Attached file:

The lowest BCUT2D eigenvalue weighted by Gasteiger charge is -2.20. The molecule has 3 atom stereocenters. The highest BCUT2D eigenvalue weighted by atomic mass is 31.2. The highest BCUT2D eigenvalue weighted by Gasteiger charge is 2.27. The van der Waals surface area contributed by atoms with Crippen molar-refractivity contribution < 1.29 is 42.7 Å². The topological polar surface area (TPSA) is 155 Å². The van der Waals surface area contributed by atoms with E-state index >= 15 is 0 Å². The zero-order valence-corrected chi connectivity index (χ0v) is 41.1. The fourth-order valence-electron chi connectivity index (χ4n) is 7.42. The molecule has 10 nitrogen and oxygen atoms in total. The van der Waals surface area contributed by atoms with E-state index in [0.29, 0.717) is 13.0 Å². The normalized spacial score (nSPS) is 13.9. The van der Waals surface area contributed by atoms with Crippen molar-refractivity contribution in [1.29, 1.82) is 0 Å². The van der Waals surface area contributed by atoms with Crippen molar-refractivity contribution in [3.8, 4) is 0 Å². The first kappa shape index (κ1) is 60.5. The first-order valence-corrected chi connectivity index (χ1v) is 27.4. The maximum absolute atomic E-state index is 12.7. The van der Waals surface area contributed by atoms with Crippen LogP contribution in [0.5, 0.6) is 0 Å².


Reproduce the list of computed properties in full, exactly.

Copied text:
The lowest BCUT2D eigenvalue weighted by Gasteiger charge is -2.20. The molecule has 3 atom stereocenters. The highest BCUT2D eigenvalue weighted by atomic mass is 31.2. The highest BCUT2D eigenvalue weighted by Gasteiger charge is 2.27. The van der Waals surface area contributed by atoms with Crippen molar-refractivity contribution < 1.29 is 42.7 Å². The topological polar surface area (TPSA) is 155 Å². The van der Waals surface area contributed by atoms with E-state index >= 15 is 0 Å². The zero-order valence-corrected chi connectivity index (χ0v) is 41.1. The fourth-order valence-electron chi connectivity index (χ4n) is 7.42. The molecule has 10 nitrogen and oxygen atoms in total. The van der Waals surface area contributed by atoms with E-state index in [0.29, 0.717) is 13.0 Å². The normalized spacial score (nSPS) is 13.9. The van der Waals surface area contributed by atoms with Crippen molar-refractivity contribution in [1.29, 1.82) is 0 Å². The van der Waals surface area contributed by atoms with Crippen molar-refractivity contribution in [3.8, 4) is 0 Å². The first kappa shape index (κ1) is 60.5. The first-order valence-corrected chi connectivity index (χ1v) is 27.4. The maximum absolute atomic E-state index is 12.7. The van der Waals surface area contributed by atoms with Crippen LogP contribution in [0.5, 0.6) is 0 Å².